Department of the Environment, Water, Heritage and the Arts Waste Technology and Innovation Study



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Technical Performance Assessment


The technical or operational performance of a waste technology is highly specific to the waste or material under treatment, the performance characteristics of the system and the performance requirements of the end product. Features of the waste management system that may contribute to greater certainty regarding technical performance have been assessed (Resource NSW, 1999; NSW EPA, 2002; European Commission, 2007, DECC, 2008; Gold Coast City Council, 2009) to include:
        1. The demonstrated operational reliability of the technology


The operational reliability is influenced by the facility concept and the selected equipment and configuration. Contributing factors include: the experience of technology suppliers as well as the range of potential equipment breakdowns and their consequences on the overall facility operation.

One aspect of known operational experience is measured as ‘availability’, - the actual operating time over a year for a facility against the scheduled operating time (NSW EPA, 2002).


        1. Flexibility to handle different streams and materials

        1. Flexibility Regarding Feedstock Material


The range of suitable feedstock materials can be evaluated with examination of the following indicators:

  • Experience available regarding feedstock material variation in existing facilities (past and current);

  • Technology limitations concerning moisture content;

  • Ability to influence decomposition rates and output/product qualities;

  • Required amounts of additives to adjust feedstock properties to suit process conditions or required cleansing and beneficiation and potential effects on cost efficiency.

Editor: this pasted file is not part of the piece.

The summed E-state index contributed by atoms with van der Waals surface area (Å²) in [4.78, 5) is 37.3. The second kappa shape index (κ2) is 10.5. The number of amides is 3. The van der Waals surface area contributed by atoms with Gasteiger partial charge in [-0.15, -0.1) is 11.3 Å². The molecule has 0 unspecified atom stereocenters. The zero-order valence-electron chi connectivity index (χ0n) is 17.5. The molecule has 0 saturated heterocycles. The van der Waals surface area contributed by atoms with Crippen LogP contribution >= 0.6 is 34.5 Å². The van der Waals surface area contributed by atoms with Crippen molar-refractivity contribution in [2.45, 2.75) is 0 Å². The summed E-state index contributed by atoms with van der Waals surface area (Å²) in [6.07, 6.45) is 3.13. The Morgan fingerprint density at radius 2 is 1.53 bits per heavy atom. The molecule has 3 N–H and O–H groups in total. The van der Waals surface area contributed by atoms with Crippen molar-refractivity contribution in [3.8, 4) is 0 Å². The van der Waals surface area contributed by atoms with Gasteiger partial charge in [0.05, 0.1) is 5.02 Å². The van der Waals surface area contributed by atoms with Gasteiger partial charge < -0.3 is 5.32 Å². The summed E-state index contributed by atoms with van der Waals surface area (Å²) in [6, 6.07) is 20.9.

1. Modularity and extension services


  • Capacity for modular extension to take account for potential increases in feedstock; and

  • Capacity to shutdown and start up for short-term facility shutdown or failure or for routine maintenance.
        1. Process Control


This assessment compares the extent to which the process can be controlled to cater for variations in waste input quality and quantity, extent of controls to manage the decomposition process and environmental emissions, and to manage the output product quality.
        1. Staff Requirements


Number of staff and required qualifications are an indicator of facility operating costs and likelihood of success. High-tech facilities require higher staff qualification for process control, maintenance work and risk management.
        1. Area Requirements


Area requirements for biological processes as well as for additional infrastructure such as waste water treatment and energy recovery facilities.
        1. Efficiency in delivering on waste reduction targets


The effectiveness of the technology in reducing and stabilising (minimising the environmental releases from) process residuals that remain for disposal.
        1. Proven Technology /reference facilities


The degree to which a technology is proven may be indicated by the number and operating history of commercial scale facilities using the technology around the world or reference facilities.

Regard may be given to the degree to which a proponent has demonstrated a commitment to continuous improvement including incorporation of best practice elements arising from technical assessment.

A streamlined technical assessment scoring table (Table 7) is provided to assist decision-making.

Table 7 Technical Performance – Streamlined Assessment






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